8 Ideas for Effective Holiday Marketing Emails….After Being Inundated with Black Friday Messages

I got 150+ emails in less than 3 days about Black Friday shopping! And then another stack came in over the weekend about Cyber Monday. The messaging is that every single business has the absolute best deals right now; my life will be incomplete if I don’t take advantage of each one of them.

woman hands computer rawpixel

Photo by rawpixel on Unsplash

There were so many that they blurred into each other, intent lost. After scanning many of them, I put together a list of 8 tactics that can make your emails stand out from the pack:

  1. Subject line: A deadline can help improve open rates: “Today Only.” “Ends tonight.”   Followed by “Sale extended” and “Almost Over.”
  2. Offer: If you have the capability, send each individual a targeted message based on previous activity or purchases. If you cannot do this, craft an offer by a group with similar characteristics (ie. demographics, age on file, previous activity).
  3. Keep it simple. State a clear offer in the subject line, make the response button stand out, and the email layout easy to navigate.
  4. Sending 4 of the same emails with the same subject line is a cheap tactic. Change it up!
  5. Emojis in the subject line must be the “in” tactic this year to get people to notice the emails. Many, many emojis. I would test whether this improves click-thru rates.
  6. Early specific promotions can also work. For example, Cyber Monday offers started on Sunday to boost sales.
  7. Double check your load times on several browsers. If your content take too long to load, it is likely they will be deleted or ignored.
  8. Free, it still works. Free shipping, free bonus gift, free download, freebies. All those can bump responses, in your email.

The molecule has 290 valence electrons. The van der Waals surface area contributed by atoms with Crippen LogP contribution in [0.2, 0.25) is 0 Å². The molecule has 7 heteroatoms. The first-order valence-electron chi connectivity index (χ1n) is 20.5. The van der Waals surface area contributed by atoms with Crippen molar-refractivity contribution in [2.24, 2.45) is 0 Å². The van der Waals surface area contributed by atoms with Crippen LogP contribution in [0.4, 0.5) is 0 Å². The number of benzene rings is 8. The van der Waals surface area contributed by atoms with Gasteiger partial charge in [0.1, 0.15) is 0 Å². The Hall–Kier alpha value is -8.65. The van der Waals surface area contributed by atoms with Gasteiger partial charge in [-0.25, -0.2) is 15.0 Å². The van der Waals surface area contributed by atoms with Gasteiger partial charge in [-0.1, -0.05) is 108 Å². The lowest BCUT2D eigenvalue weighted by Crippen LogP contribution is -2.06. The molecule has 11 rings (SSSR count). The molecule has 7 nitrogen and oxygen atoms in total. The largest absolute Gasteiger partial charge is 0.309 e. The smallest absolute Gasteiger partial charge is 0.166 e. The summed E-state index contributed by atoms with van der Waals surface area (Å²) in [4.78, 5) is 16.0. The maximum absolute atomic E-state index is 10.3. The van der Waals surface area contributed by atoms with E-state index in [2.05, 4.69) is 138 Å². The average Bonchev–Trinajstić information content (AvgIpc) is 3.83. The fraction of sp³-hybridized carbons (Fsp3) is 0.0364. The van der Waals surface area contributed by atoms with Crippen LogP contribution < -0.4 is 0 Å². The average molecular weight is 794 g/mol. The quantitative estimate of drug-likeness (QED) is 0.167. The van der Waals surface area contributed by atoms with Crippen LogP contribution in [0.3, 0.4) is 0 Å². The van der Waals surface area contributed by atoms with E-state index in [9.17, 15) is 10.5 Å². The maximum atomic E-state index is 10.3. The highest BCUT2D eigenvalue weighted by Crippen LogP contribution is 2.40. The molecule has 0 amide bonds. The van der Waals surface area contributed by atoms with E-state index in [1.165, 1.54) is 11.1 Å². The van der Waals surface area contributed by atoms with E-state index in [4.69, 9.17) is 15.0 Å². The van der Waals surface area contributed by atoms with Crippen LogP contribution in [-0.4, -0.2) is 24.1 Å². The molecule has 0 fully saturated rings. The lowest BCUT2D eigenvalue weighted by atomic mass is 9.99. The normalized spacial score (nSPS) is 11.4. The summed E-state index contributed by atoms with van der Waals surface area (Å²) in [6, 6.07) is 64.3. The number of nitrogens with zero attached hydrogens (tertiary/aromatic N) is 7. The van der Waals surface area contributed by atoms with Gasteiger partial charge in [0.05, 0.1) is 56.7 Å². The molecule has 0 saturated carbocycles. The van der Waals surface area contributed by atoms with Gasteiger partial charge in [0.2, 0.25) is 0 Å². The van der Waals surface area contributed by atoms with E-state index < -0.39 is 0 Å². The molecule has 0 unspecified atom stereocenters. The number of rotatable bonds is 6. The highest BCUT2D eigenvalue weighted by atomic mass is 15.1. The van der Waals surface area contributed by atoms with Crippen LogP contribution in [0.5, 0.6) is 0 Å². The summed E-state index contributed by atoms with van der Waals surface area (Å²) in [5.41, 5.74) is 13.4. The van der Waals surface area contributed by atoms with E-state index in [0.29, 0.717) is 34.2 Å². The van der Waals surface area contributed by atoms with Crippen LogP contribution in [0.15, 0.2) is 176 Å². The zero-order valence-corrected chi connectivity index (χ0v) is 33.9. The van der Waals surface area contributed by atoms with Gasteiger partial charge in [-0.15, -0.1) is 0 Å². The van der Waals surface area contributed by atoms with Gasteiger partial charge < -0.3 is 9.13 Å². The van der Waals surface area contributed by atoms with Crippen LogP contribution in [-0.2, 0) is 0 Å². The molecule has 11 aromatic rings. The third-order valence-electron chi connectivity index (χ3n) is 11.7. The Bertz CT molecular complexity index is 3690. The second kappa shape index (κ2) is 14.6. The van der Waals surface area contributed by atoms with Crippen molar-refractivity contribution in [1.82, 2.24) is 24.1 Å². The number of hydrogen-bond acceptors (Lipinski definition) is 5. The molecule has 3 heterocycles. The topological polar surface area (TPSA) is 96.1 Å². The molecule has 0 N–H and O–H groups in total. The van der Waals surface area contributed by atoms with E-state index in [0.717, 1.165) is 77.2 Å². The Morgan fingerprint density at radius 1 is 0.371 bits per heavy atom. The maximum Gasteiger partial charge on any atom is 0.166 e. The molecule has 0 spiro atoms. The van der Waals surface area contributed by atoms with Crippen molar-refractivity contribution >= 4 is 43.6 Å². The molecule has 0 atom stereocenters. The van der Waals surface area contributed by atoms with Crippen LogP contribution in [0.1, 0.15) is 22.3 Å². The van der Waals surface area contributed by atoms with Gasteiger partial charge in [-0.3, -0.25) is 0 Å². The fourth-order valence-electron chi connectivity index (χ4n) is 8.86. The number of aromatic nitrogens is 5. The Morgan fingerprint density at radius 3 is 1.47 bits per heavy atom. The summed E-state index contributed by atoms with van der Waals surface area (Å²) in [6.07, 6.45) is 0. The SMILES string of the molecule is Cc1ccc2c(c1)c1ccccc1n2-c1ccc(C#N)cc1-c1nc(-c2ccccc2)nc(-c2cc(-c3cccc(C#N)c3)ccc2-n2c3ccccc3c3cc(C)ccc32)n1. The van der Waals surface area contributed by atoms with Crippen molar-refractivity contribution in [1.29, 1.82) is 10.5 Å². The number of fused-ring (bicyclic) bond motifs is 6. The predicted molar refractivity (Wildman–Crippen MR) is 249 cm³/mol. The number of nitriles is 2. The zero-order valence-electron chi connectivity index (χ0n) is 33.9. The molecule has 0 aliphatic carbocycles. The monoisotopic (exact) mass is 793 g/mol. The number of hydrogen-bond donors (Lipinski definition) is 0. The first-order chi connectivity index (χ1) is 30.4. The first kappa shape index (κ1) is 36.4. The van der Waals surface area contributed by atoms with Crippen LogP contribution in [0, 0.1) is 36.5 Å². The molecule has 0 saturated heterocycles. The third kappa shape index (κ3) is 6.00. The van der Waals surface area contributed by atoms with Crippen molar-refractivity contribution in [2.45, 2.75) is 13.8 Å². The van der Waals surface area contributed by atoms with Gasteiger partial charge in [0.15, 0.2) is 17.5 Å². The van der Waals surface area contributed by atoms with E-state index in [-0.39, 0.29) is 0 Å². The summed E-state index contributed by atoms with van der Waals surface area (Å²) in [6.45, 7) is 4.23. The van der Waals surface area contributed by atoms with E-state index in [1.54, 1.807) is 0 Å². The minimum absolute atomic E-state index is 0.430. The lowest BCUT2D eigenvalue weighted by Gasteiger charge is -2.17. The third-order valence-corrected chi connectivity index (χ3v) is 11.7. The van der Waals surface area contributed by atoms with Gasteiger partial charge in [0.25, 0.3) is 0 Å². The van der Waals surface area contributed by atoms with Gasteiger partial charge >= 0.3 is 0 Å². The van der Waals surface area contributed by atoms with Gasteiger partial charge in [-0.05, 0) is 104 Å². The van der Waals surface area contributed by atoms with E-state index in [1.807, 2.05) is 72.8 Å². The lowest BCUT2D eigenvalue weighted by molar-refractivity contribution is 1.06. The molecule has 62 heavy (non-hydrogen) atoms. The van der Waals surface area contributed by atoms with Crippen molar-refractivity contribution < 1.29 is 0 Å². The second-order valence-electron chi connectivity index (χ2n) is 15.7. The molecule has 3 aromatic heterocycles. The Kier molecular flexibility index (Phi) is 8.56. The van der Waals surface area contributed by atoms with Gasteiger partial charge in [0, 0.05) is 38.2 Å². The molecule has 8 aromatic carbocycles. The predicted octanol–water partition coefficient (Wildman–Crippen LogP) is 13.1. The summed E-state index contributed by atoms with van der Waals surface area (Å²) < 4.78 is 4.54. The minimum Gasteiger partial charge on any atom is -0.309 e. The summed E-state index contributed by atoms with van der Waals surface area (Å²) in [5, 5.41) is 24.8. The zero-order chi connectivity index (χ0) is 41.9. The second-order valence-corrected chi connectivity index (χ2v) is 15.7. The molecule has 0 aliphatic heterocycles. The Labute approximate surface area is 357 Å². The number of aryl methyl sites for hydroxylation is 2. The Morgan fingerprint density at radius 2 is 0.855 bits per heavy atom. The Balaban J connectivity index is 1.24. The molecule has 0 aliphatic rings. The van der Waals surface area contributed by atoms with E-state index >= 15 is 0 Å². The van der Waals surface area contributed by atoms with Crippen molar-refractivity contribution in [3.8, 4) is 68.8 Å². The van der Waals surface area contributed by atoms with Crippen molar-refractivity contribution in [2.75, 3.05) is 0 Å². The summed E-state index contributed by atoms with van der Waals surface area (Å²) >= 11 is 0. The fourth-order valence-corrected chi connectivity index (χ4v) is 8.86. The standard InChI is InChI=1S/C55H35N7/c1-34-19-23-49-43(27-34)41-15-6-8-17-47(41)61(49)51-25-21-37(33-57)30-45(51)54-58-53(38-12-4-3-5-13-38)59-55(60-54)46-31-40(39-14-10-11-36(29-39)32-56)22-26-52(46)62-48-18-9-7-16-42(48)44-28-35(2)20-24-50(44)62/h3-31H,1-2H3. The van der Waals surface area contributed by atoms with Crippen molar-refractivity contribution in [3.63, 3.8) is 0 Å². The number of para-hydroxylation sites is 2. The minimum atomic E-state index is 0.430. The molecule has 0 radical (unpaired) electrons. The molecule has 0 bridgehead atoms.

While it may be too late to incorporate these ideas into this holiday season promotions, we should all continue testing in 2019. I am such a huge proponent of testing; here is another post  I wrote with testing ideas.

The journey continues.

Cindy

My Top 10 Takeaways from Digital Summit, Chicago

Last week I participated in the lively, educational and nerd-worthy fun Digital Summit in Chicago.   This was such a worthwhile, information-overloaded event for digital marketers.

I got many practical, cost-effective ideas from speakers who worked for familiar organizations including LinkedIn, Twitter, Spotify, Hubspot, Instagram, the Moth and other marketing firms, creative agencies, and marketing users.

Here are the Top 10 Takeaways I got from the event:

  1. “We can never get control of our marketing until we get control of our data”. My favorite line, from Matt Hertig of Alight Analytics
  2. On your email efforts, your FROM line should be from a trustworthy or recognizable person or brand. And make that SUBJECT line compelling, since 47% of people open their emails based on the subject line.
  3. Things that artists do well on social media that brands can learn from. 1—authenticity 2-frequency 3—engage 4—use video.
  4. Build your own known and owned audience for success in content marketing. Then amplify your content.
  5. Translate your company’s purpose into marketing messages with provocative content (like REI).
  6. You have about 8 seconds to engage with a subscriber on your email effort.
  7. Executive buy-in is key to implementing marketing strategy and implementaion.
  8. Brand activism is increasing with frequency and intensity.
  9. To build community, engage with other accounts in a meaningful way. Are you doing or just saying?
  10. On Twitter, most stories trend within the first 48 hours.

Bonus of #11. –Video, video, video! The use of video increases engagement, partially because visuals can be absorbed 60,000 times faster than text. Expect to see more growth in video in 2019 since many of the speakers talked about using it.

I hope that most of you will find at least 1 thing on this list that you can incorporate into your marketing efforts. Feel free to contact me if you want to have a deeper discussion about any of these.

The journey continues.  Cindy

P.S. . If you want to read more of the ideas I got from the conference, scroll through my Twitter feed (@CindyCardinal1) from the week of 9/27/18

 

The Case for Audience Development Professionals as Content Marketers

Experienced magazine audience development professionals should be perfectly poised to be online content deliverers. Every day we communicate with customers and gather or update their demographics; we build, maintain and update databases; we deliver a brand to a targeted audience; we analyze our customer profiles and find new audiences; we test new technologies and channels; and we deal with customer service issues.

However, I deal with media/information companies who still keep the magazine audience development experts in distinct silos from online content.–often with a very firm wall between these groups. I don’t understand this.